Painted: Mural was completed 10/29/2015.
About the Bird: Passerines, more commonly known as songbirds, comprise the majority of the climate-threated species in Audubon’s “Survival By Degrees” report. The spunky, yellow-and-black Magnolia Warbler likes to hang low so can be more frequently seen, but at the current rate or warming will likely disappear from the majority of its North American breeding range. The brilliantly red Scarlet Tanager nests across the eastern half of the United States but as the planet warms may be pushed almost entirely into Canada. The Tree Swallow is currently widespread and common, but as it pushes north will become a far rarer sight across the United States. The Black-and-white Warbler may expand its summer range into Indiana, Illinois, and Missouri and across the East Coast but would lose just as much in the northern United States and southern Canada.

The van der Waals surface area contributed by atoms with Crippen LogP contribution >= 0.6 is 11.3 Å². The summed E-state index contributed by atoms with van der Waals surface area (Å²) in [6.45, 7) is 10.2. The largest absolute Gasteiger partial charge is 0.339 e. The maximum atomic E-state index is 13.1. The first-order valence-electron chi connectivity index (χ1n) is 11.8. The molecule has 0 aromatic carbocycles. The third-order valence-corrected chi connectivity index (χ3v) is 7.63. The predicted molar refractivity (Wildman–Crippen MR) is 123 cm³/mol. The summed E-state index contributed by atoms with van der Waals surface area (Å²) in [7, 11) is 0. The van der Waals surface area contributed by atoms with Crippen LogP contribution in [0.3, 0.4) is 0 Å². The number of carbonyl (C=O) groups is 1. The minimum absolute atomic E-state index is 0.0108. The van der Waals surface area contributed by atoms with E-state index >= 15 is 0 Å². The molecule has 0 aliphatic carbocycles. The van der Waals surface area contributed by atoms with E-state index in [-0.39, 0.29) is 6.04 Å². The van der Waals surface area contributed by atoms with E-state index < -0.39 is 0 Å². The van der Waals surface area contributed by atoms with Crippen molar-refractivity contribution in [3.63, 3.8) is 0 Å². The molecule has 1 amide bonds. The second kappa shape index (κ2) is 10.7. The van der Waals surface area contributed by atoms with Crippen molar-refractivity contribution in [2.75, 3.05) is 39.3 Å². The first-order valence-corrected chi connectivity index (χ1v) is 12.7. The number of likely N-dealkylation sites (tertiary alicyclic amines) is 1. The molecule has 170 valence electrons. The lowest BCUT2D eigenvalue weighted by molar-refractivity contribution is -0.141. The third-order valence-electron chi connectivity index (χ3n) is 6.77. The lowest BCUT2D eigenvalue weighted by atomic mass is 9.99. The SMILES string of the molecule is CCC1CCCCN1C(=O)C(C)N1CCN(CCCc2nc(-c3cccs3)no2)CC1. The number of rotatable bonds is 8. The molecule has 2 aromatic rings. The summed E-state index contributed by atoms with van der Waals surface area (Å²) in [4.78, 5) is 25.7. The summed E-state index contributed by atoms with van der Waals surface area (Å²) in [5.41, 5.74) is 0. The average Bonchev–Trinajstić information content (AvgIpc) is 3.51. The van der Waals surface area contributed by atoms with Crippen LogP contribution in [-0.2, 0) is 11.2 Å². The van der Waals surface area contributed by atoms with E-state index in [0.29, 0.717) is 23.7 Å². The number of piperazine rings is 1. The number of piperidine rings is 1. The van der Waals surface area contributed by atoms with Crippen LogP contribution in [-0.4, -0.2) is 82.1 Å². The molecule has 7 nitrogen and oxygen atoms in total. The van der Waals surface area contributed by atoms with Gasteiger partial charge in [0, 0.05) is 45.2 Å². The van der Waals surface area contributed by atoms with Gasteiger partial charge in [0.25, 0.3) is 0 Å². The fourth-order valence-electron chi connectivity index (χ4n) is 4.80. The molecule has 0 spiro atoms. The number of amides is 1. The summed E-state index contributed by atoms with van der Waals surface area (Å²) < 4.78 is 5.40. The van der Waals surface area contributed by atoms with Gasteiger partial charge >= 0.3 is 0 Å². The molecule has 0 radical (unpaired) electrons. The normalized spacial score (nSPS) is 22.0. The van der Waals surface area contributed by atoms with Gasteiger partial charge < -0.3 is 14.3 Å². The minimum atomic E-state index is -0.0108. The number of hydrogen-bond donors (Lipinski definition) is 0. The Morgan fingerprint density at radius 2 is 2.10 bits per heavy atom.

About the Artist: Gaia was raised in New York City and graduated from the Maryland Institute College of Art in Baltimore. His studio work, installations, and gallery projects have since been exhibited throughout the world—notably, at the Baltimore Museum of Art, Rice Gallery, and Palazzo Collicola Arti Visive. His street work has been documented and featured in several books on urban art, including Beyond the Street: The 100 Leading Figures in Urban Art. Gaia’s mural includes four species of migratory birds: the Black-and-white Warbler, the Magnolia Warbler, the Scarlet Tanager, and the Tree Swallow. In the top right corner he painted a portrait of John James Audubon as a young man; in the bottom right, a photo by Russell Lee taken in the South Side of Chicago in 1941 during the swell of the second great migration; in the bottom left, the hand of James Lancaster, who led the East India Company’s first fleet in 1600, resting on a globe. “I’m grateful to be able to be a part of the Audubon Mural Project and to have had the opportunity to push this photoshop method of arranging history visually,” he says. “These three patterns of migration run parallel to one another. But the greatest irony of it all is raising ecological awareness whilst the people of Harlem are endangered of significant gentrification.”